Louisiana COA Holds in Favor of Tunica-Biloxi Employees in Dram Shop Action

Here is the opinion in Zaunbrecher v. Martin:

17-0932opi

This case previously reached the Supreme Court, and was held pending the decision in Lewis v. Clarke. Materials here and here.

Federal Court Rules in Favor of Pueblo of Santa Ana in Challenge to Alleged Waiver of State Court Immunity in Gaming Compact

Here are the materials in Pueblo of Santa Ana v. Nash (D. N.M.):

52 — Pueblo Motion for Summary J

55 — Judge Nash Response

63 — Pueblo Reply to Judge Nash

65 — Mendoza Response

69 — Pueblo Reply to Mendoza

90 — DCT Order

91 — Judgment

An excerpt:

Specifically, the Court hereby enters a declaration that the Indian Gaming Regulatory Act, 25 U.S.C. § 2701, et seq. (“IGRA”) does not authorize an allocation of jurisdiction from tribal court to state court over a personal injury claim arising from the allegedly negligent serving of alcohol on Indian land, and further that the New Mexico State District Court does not have jurisdiction in the case of Gina Mendoza, Michael Hart and Dominic Montoya v. Tamaya Enterprises, Inc., d/b/a Santa Ana Star Casino, CIV 2007-005711 (“underlying state court litigation”).

Prior federal court order and materials here.

Furry v. Miccosukee Cert Petition: State Dram Shop Actions and Immunity

Here:

Furry Cert Petition

Questions presented:

1. Does Justice Brandeis’ opinion in Turner v. United States, 248 U.S. 354 (1919) support the concept of tribal sovereign immunity or should that accidental doctrine, questioned in Kiowa Tribe of Oklahoma v. Manufacturing Technologies, Inc., 523 U.S. 751 (1998), be revised and discarded, at least in the context of tribal alcoholic beverage commercial activities?
2. Do Title 18 U.S.C. § 1161 and Rice v. Rehner, 463 U.S. 713 (1983), exclude tribal alcoholic beverage endeavors from sovereign immunity protection?
3. Does tribal sovereign immunity preclude a suit against an Indian Tribe which has obtained a state liquor license and has operated an alcoholic beverage facility pursuant to that liquor license and in the process has violated state law subjecting a license holder to liability?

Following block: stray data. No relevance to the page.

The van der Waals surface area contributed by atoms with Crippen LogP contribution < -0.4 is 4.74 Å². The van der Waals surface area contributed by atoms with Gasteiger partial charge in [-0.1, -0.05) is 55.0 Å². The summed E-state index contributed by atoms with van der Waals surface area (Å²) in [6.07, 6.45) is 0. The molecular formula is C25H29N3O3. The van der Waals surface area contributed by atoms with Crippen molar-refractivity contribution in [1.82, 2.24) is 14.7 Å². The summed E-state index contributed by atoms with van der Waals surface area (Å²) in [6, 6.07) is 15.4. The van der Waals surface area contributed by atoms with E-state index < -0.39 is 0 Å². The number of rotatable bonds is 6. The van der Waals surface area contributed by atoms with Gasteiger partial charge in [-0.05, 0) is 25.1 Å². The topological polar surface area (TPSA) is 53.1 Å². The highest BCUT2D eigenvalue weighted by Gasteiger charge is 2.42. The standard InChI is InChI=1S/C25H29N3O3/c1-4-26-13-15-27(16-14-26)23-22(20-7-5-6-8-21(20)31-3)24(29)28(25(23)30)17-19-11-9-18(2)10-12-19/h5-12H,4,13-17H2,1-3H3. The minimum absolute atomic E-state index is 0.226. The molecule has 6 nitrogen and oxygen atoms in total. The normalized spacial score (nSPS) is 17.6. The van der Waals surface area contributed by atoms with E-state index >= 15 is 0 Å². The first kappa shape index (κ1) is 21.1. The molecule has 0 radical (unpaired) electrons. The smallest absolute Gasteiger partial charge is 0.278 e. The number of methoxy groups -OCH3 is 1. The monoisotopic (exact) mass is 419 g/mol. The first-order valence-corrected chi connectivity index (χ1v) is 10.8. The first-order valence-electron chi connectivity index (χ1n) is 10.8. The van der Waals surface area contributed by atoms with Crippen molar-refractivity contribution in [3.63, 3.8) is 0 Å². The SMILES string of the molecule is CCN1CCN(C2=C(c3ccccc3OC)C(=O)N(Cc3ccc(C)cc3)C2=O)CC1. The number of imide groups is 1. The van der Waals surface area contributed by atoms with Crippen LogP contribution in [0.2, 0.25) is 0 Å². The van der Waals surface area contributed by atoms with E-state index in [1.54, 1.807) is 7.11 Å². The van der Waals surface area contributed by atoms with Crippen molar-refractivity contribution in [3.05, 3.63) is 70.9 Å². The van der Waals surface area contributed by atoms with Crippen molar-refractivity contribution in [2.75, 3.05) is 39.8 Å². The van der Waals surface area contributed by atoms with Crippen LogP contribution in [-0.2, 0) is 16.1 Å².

Lower court materials here.

11th Circuit Affirms Tribal Immunity from State Law Dram Shop Actions

Here is the opinion. Briefs later, hopefully.

An excerpt:

Furry instead relies on the one state court decision that has gone the other way, Bittle v. Bahe, 192 P.3d 810 (Okla. 2008), where the Oklahoma Supreme Court, over strong dissent, held that § 1161, read together with Rehner, abrogated tribal immunity from any suit based on state laws related to alcohol, including private tort suits. See id. at 823. Notwithstanding the admonition of the United States Supreme Court in Kiowa Tribe that “[t]here is a difference between the right to demand compliance with state laws [26] and the means available to enforce them,” 523 U.S. at 755, the Oklahoma Supreme Court determined that private tort actions to enforce compliance with state liquor laws were permissible because the “state law remedy to recover money damages furthers the legitimate objectives of the state’s liquor laws,” Bittle, 192 P.3d at 823. Although the Oklahoma Supreme Court’s analysis does not bind this Court in any way, we also find it unpersuasive and inconsistent with precedents from this Court and the United States Supreme Court, which have established that congressional abrogation of tribal immunity must be express and unequivocal. Cf. Bittle, 192 P.3d at 829, 833 (Kauger, J., dissenting) (observing that the majority opinion “ignores controlling precedents” and that “[i]t takes a great leap of jurisprudence to determine that Rice v. Rehner is dispositive of the issue of sovereign immunity as it relates to private dram shop actions”).

Federal Court Allows Pueblo of Santa Ana’s Challenge to N.M. Gaming Compact’s Jurisdiction Shifting Provisions to Proceed

Here are the materials in Pueblo of Santa Ana v. Nash (D. N.M.):

Memo Opinion

Party Defendants Motion to Dismiss

Judge Nash Motion to Dismiss

Response to Party Defendants

Response to Judge Nash

Party Defendants Reply

Judge Nash Reply

Here are the materials in the state supreme court decision that is the subject of this challenge.

Florida Dram Shop Action against Miccosukee Tribe Dismissed

Here is the opinion and selected materials from Furry v. Miccosukee Tribe (S.D. Fla.):

DCT Order Dismissing Furry Complaint

Miccosukee Motion to Dismiss Furry Complaint

Furry Response to Motion to Dismiss

Miccosukee Response to Motion for Discovery on Grounds for Sovereign Immunity